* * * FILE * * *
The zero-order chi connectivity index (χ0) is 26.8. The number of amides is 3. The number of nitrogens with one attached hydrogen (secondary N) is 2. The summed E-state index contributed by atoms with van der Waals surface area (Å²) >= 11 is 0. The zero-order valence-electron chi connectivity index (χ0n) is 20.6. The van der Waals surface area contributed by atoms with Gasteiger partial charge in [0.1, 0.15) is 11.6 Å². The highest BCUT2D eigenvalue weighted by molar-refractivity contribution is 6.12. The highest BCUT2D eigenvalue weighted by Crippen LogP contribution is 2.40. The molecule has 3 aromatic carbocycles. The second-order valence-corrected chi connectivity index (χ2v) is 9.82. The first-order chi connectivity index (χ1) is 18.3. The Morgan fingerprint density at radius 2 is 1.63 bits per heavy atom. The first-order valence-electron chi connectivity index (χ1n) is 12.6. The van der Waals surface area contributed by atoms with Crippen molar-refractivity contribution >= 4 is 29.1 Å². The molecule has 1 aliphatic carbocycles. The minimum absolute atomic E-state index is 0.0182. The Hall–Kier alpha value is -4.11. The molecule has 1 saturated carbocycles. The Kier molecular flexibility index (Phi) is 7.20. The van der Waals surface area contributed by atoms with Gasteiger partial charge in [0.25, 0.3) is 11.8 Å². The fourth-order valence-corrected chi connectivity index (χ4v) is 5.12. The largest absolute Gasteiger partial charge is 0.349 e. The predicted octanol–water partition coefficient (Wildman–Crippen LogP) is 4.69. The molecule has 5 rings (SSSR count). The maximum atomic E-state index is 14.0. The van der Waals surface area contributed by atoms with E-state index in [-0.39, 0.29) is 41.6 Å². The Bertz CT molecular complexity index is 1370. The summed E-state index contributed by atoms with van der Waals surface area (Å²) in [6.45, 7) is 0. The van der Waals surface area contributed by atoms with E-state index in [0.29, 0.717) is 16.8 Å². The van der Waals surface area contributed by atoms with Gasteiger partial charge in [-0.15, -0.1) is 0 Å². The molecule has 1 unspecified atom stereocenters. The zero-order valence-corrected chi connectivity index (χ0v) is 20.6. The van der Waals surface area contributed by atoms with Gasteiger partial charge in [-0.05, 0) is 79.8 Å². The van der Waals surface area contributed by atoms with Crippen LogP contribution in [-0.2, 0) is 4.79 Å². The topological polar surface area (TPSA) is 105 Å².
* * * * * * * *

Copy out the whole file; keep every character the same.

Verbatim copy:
The zero-order chi connectivity index (χ0) is 26.8. The number of amides is 3. The number of nitrogens with one attached hydrogen (secondary N) is 2. The summed E-state index contributed by atoms with van der Waals surface area (Å²) >= 11 is 0. The zero-order valence-electron chi connectivity index (χ0n) is 20.6. The van der Waals surface area contributed by atoms with Gasteiger partial charge in [0.1, 0.15) is 11.6 Å². The highest BCUT2D eigenvalue weighted by molar-refractivity contribution is 6.12. The highest BCUT2D eigenvalue weighted by Crippen LogP contribution is 2.40. The molecule has 3 aromatic carbocycles. The second-order valence-corrected chi connectivity index (χ2v) is 9.82. The first-order chi connectivity index (χ1) is 18.3. The Morgan fingerprint density at radius 2 is 1.63 bits per heavy atom. The first-order valence-electron chi connectivity index (χ1n) is 12.6. The van der Waals surface area contributed by atoms with Crippen molar-refractivity contribution >= 4 is 29.1 Å². The molecule has 1 aliphatic carbocycles. The minimum absolute atomic E-state index is 0.0182. The Hall–Kier alpha value is -4.11. The molecule has 1 saturated carbocycles. The Kier molecular flexibility index (Phi) is 7.20. The van der Waals surface area contributed by atoms with Gasteiger partial charge in [0.25, 0.3) is 11.8 Å². The fourth-order valence-corrected chi connectivity index (χ4v) is 5.12. The largest absolute Gasteiger partial charge is 0.349 e. The predicted octanol–water partition coefficient (Wildman–Crippen LogP) is 4.69. The molecule has 5 rings (SSSR count). The maximum atomic E-state index is 14.0. The van der Waals surface area contributed by atoms with E-state index in [-0.39, 0.29) is 41.6 Å². The Bertz CT molecular complexity index is 1370. The summed E-state index contributed by atoms with van der Waals surface area (Å²) in [6.45, 7) is 0. The van der Waals surface area contributed by atoms with E-state index in [0.29, 0.717) is 16.8 Å². The van der Waals surface area contributed by atoms with Gasteiger partial charge in [-0.15, -0.1) is 0 Å². The molecule has 1 unspecified atom stereocenters. The zero-order valence-corrected chi connectivity index (χ0v) is 20.6. The van der Waals surface area contributed by atoms with Gasteiger partial charge in [-0.05, 0) is 79.8 Å². The van der Waals surface area contributed by atoms with Crippen LogP contribution in [-0.2, 0) is 4.79 Å². The topological polar surface area (TPSA) is 105 Å².